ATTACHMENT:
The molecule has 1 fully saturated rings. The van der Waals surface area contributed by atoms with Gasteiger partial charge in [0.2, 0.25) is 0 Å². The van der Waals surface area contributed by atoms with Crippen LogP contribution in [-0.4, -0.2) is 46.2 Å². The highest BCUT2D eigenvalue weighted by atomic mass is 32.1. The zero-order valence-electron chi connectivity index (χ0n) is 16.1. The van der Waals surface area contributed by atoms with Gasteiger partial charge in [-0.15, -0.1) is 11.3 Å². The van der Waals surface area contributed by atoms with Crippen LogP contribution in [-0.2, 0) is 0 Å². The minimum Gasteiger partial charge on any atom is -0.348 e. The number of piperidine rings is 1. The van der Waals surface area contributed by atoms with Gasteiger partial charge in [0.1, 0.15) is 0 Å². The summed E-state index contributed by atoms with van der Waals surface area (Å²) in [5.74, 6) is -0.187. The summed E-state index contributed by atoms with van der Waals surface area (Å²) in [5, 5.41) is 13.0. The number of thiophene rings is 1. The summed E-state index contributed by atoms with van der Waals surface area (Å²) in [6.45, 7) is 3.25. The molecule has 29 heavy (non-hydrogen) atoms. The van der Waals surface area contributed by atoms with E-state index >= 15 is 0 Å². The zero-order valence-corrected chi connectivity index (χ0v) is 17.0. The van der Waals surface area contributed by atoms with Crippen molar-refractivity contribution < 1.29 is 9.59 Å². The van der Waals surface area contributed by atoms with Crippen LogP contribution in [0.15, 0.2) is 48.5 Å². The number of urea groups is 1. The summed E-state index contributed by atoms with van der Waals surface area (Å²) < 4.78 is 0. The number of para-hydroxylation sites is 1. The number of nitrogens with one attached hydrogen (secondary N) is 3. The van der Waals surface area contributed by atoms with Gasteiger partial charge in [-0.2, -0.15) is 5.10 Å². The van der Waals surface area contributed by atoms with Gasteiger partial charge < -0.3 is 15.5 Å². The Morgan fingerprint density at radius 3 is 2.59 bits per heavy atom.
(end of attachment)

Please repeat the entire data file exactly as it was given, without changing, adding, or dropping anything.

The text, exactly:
The molecule has 1 fully saturated rings. The van der Waals surface area contributed by atoms with Gasteiger partial charge in [0.2, 0.25) is 0 Å². The van der Waals surface area contributed by atoms with Crippen LogP contribution in [-0.4, -0.2) is 46.2 Å². The highest BCUT2D eigenvalue weighted by atomic mass is 32.1. The zero-order valence-electron chi connectivity index (χ0n) is 16.1. The van der Waals surface area contributed by atoms with Gasteiger partial charge in [-0.15, -0.1) is 11.3 Å². The van der Waals surface area contributed by atoms with Crippen LogP contribution in [-0.2, 0) is 0 Å². The minimum Gasteiger partial charge on any atom is -0.348 e. The number of piperidine rings is 1. The van der Waals surface area contributed by atoms with Gasteiger partial charge in [0.1, 0.15) is 0 Å². The summed E-state index contributed by atoms with van der Waals surface area (Å²) in [5.74, 6) is -0.187. The summed E-state index contributed by atoms with van der Waals surface area (Å²) in [5, 5.41) is 13.0. The number of thiophene rings is 1. The summed E-state index contributed by atoms with van der Waals surface area (Å²) in [6.45, 7) is 3.25. The molecule has 29 heavy (non-hydrogen) atoms. The van der Waals surface area contributed by atoms with E-state index >= 15 is 0 Å². The zero-order valence-corrected chi connectivity index (χ0v) is 17.0. The van der Waals surface area contributed by atoms with Crippen molar-refractivity contribution < 1.29 is 9.59 Å². The van der Waals surface area contributed by atoms with Crippen LogP contribution in [0.15, 0.2) is 48.5 Å². The number of urea groups is 1. The summed E-state index contributed by atoms with van der Waals surface area (Å²) < 4.78 is 0. The number of para-hydroxylation sites is 1. The number of nitrogens with one attached hydrogen (secondary N) is 3. The van der Waals surface area contributed by atoms with Gasteiger partial charge in [-0.2, -0.15) is 5.10 Å². The van der Waals surface area contributed by atoms with Gasteiger partial charge < -0.3 is 15.5 Å². The Morgan fingerprint density at radius 3 is 2.59 bits per heavy atom.